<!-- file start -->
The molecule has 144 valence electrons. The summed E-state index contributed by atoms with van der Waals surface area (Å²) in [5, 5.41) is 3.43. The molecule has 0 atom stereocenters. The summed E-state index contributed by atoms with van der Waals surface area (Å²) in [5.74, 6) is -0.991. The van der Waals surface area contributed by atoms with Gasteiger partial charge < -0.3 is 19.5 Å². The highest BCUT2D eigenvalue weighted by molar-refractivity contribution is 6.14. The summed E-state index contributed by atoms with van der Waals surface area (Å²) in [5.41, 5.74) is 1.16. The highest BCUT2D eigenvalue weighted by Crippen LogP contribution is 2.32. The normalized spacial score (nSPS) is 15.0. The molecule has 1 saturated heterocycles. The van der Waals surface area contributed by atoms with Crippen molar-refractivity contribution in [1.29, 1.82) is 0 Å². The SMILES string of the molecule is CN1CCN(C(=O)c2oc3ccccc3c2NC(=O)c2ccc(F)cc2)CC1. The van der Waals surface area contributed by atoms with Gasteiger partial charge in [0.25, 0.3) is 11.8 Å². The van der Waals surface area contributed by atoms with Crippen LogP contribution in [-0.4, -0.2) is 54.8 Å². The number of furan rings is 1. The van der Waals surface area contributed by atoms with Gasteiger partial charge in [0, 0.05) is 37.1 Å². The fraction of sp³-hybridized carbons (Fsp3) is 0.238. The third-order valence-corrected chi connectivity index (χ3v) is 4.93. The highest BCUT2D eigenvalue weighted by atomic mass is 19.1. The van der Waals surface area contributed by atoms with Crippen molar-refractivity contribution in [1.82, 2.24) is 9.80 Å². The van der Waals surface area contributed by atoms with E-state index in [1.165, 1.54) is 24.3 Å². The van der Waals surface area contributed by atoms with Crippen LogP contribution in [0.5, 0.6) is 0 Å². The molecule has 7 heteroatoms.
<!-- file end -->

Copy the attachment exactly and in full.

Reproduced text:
The molecule has 144 valence electrons. The summed E-state index contributed by atoms with van der Waals surface area (Å²) in [5, 5.41) is 3.43. The molecule has 0 atom stereocenters. The summed E-state index contributed by atoms with van der Waals surface area (Å²) in [5.74, 6) is -0.991. The van der Waals surface area contributed by atoms with Gasteiger partial charge < -0.3 is 19.5 Å². The highest BCUT2D eigenvalue weighted by molar-refractivity contribution is 6.14. The summed E-state index contributed by atoms with van der Waals surface area (Å²) in [5.41, 5.74) is 1.16. The highest BCUT2D eigenvalue weighted by Crippen LogP contribution is 2.32. The normalized spacial score (nSPS) is 15.0. The molecule has 1 saturated heterocycles. The van der Waals surface area contributed by atoms with Crippen molar-refractivity contribution in [1.29, 1.82) is 0 Å². The SMILES string of the molecule is CN1CCN(C(=O)c2oc3ccccc3c2NC(=O)c2ccc(F)cc2)CC1. The van der Waals surface area contributed by atoms with Gasteiger partial charge in [0.25, 0.3) is 11.8 Å². The van der Waals surface area contributed by atoms with Crippen LogP contribution in [-0.4, -0.2) is 54.8 Å². The number of furan rings is 1. The van der Waals surface area contributed by atoms with Gasteiger partial charge in [0, 0.05) is 37.1 Å². The fraction of sp³-hybridized carbons (Fsp3) is 0.238. The third-order valence-corrected chi connectivity index (χ3v) is 4.93. The highest BCUT2D eigenvalue weighted by atomic mass is 19.1. The van der Waals surface area contributed by atoms with Crippen molar-refractivity contribution in [1.82, 2.24) is 9.80 Å². The van der Waals surface area contributed by atoms with E-state index in [1.165, 1.54) is 24.3 Å². The van der Waals surface area contributed by atoms with Crippen LogP contribution in [0.5, 0.6) is 0 Å². The molecule has 7 heteroatoms.